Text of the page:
Travel turmoil

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Cheow Lan Lake in Khao Sok National Park in Surat Thani is one of the more popular tourist attractions in southern Thailand.
Photo Courtesy of Anurak Lodge

As the world faces the devastating consequences of the Covid-19 pandemic, tourism is among the sectors affected the most severely. A major source of revenue and jobs in Asia, it started to feel the pain early when the Chinese outbound market collapsed almost overnight in late January.

After months of lockdowns, countries are cautiously starting to ease travel restrictions, starting with domestic tourism. Vietnam, praised worldwide for its timely and aggressive response to the virus, was among the first to start encouraging its citizens to travel again.

Now, Vietnam and others hailed as standard bearers for virus containment the first time around, including Australia and Hong Kong, are battling a second wave. Japan — also praised for keeping case numbers low without a lockdown or even any legal means to force businesses to close — is facing a formidable resurgence, with daily cases hitting records day after day.

In Vietnam, nearly 350 cases and 10 deaths were reported in the three weeks to last Friday, after months of no fatalities and just over 400 cases overall. The spread is clustered in the coastal tourism hub of Danang, and the strain appears more transmissible than previous versions, health authorities say.

“Such cases have led to the extension of international travel restrictions and destination lockdowns, which ultimately has hampered the recovery of the sector, leaving jobs and economies under threat,” said Lim Boon Kwee, chief operating officer of the Bangkok-based hospitality chain Dusit International Plc.

The group’s property portfolio is spread across 13 countries: Bhutan, China, Egypt, Indonesia, Japan, the Maldives, the Philippines, Qatar, Sri Lanka, Thailand, the UAE, the US and Vietnam. Of these, only Dubai and the Maldives are currently open to international visitors. As such, the majority of Dusit’s destinations are seeking to recover by focusing on stimulating domestic tourism.

“The sudden emergence of such cases highlights the unpredictable nature of the virus and why it’s difficult to anticipate how a tourism recovery will take place,” Mr Lim told Asia Focus.

“The daily deluge of online information — some factual, some fake — also makes the situation confusing and difficult to analyse.”

That said, restrictions on travel will depress tourism and hospitality revenue in the short and medium term, he said. “Until international borders reopen, everyone in our sector will be doing our utmost to encourage more domestic trips and also entice more domestic spending.”

Willem Niemeijer, CEO of Bangkok-based Yaana Ventures, said that even before Covid, there were some Thai destinations that clearly appealed more to domestic travellers, among them Bang Saen, Khao Yai and Loei. Others appeal more to international travellers, such as Phuket and Koh Samui. “Naturally the offers in terms of accommodation are adjusted to those tastes and budgets,” he explained.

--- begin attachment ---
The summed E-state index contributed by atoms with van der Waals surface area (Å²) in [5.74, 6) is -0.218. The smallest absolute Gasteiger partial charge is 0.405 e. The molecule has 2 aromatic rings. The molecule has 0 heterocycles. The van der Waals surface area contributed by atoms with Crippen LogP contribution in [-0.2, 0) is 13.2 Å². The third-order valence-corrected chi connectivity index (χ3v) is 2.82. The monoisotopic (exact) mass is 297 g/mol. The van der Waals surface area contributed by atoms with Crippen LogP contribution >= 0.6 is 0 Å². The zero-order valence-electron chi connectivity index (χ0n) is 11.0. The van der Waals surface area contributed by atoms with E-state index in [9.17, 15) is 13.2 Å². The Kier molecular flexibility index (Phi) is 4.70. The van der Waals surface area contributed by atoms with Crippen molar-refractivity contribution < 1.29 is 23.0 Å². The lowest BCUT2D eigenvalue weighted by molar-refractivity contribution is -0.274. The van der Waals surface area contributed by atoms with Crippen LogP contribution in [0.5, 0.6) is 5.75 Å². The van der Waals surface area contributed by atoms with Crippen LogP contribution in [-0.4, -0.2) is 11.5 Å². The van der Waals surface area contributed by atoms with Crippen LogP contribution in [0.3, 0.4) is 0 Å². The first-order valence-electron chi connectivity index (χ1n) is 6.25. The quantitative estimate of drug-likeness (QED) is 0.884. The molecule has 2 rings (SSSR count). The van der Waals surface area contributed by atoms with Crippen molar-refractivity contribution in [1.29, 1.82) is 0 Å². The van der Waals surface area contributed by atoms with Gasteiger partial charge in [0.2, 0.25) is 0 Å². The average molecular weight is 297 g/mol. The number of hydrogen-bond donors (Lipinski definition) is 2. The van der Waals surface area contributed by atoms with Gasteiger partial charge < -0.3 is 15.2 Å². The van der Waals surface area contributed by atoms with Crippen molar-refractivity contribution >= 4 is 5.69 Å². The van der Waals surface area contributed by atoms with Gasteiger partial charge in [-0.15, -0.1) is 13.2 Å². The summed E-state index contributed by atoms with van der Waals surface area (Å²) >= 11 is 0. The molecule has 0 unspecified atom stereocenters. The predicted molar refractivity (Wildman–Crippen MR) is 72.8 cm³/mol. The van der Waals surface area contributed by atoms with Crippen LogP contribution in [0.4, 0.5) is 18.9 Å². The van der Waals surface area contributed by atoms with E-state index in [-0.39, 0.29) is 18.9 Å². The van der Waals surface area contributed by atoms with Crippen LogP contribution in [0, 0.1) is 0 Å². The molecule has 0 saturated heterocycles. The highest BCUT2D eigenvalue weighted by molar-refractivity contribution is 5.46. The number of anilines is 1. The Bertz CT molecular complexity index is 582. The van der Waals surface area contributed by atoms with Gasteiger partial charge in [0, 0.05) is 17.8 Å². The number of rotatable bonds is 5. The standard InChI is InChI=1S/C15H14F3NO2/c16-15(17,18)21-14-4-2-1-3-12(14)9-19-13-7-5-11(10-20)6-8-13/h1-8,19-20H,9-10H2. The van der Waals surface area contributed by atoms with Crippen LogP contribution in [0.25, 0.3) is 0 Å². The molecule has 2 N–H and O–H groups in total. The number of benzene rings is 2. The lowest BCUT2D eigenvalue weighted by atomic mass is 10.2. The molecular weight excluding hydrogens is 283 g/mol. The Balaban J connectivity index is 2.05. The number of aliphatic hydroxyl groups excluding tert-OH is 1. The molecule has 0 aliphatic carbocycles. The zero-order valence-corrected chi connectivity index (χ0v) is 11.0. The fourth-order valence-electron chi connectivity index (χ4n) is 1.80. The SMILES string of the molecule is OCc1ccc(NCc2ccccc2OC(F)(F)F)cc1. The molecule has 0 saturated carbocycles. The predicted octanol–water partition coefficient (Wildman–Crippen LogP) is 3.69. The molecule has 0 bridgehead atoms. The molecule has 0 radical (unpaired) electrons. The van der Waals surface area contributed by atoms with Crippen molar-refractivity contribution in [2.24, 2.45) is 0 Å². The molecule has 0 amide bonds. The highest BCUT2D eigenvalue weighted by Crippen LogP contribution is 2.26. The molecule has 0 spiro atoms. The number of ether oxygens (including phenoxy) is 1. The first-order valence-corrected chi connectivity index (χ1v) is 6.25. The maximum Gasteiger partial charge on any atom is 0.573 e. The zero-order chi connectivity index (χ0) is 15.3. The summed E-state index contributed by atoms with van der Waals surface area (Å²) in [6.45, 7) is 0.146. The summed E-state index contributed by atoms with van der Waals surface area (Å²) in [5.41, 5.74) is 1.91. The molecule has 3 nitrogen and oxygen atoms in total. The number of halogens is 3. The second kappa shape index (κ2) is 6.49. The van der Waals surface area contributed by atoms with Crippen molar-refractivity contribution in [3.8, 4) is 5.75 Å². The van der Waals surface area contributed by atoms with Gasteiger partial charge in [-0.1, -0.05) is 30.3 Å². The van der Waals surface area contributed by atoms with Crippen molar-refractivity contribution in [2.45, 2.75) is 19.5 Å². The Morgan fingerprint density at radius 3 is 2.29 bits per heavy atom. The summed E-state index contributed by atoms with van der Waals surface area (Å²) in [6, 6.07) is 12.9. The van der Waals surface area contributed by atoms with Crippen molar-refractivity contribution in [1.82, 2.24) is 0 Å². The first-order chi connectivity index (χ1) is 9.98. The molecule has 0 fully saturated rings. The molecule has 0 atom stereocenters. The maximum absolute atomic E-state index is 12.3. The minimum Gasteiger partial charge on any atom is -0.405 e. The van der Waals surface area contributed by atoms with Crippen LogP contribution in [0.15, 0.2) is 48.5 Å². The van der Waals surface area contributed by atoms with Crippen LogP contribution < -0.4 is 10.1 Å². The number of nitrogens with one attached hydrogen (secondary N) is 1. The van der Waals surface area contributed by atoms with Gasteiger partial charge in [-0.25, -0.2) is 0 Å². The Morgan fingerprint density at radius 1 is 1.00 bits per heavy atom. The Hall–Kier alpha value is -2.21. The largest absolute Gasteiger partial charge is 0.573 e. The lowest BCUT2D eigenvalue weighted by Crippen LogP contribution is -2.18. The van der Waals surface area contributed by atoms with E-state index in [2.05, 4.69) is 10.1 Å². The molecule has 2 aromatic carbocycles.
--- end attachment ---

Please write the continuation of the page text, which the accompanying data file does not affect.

The impact of the crisis on disposable incomes, he added, further undermines the idea that domestic travel can seriously support the sector, given the huge investments made in past decades.

“This is a devastating blow for normal tourism. The only revenues in tourism are in the domestic market, the volume of which is directly linked to the nation’s level of development,” he told Asia Focus.

Formerly known as Khiri Group, Yaana Ventures operates inbound tours in eight countries (Thailand, Cambodia, Vietnam, Laos, Myanmar, Sri Lanka, the Maldives and Indonesia) under Khiri Travel which Mr Niemeijer founded in 1993. Its business also includes a tented camp and conservation tourism project in southwestern Cambodia, an eco-lodge in Surat Thani in southern Thailand, and GROUND, which offers educational travel programmes for colleges and universities.

“Most domestic markets seem to avoid domestic flights in favour of cars, limiting the radius of travellers from hubs such as Bangkok, Ho Chi Minh City and Hanoi. With Thailand as an example, few travellers will end up on the southern islands or in the North,” he said.

The United Nations’ World Tourism Organization (UNWTO) in May released multiple scenarios for this year, saying international tourist arrivals may drop by between 58% and 78% by year-end, depending on when governments reopen borders. That would translate into a loss of 850 million to 1.1 billion international tourists globally, putting between 100 million and 120 million jobs at risk.

As of the end of May, the pandemic had already led to US$320 billion in lost revenues, already three times the cost of the 2008-09 global financial crisis.

The hotel data provider STR, meanwhile, said the occupancy rate in Asia Pacific in May was down 47.3% from the same month a year earlier. Revenue per available room stood at $20.04, down 68.5%.

In Japan, the “Go To Travel” campaign since June 22 has offered subsidies covering half of eligible domestic travel expenses, up to ¥20,000 ($187) per night. But Tokyo was cut from the programme after a resurgence of the virus there, a move that has reverberated through the travel industry.

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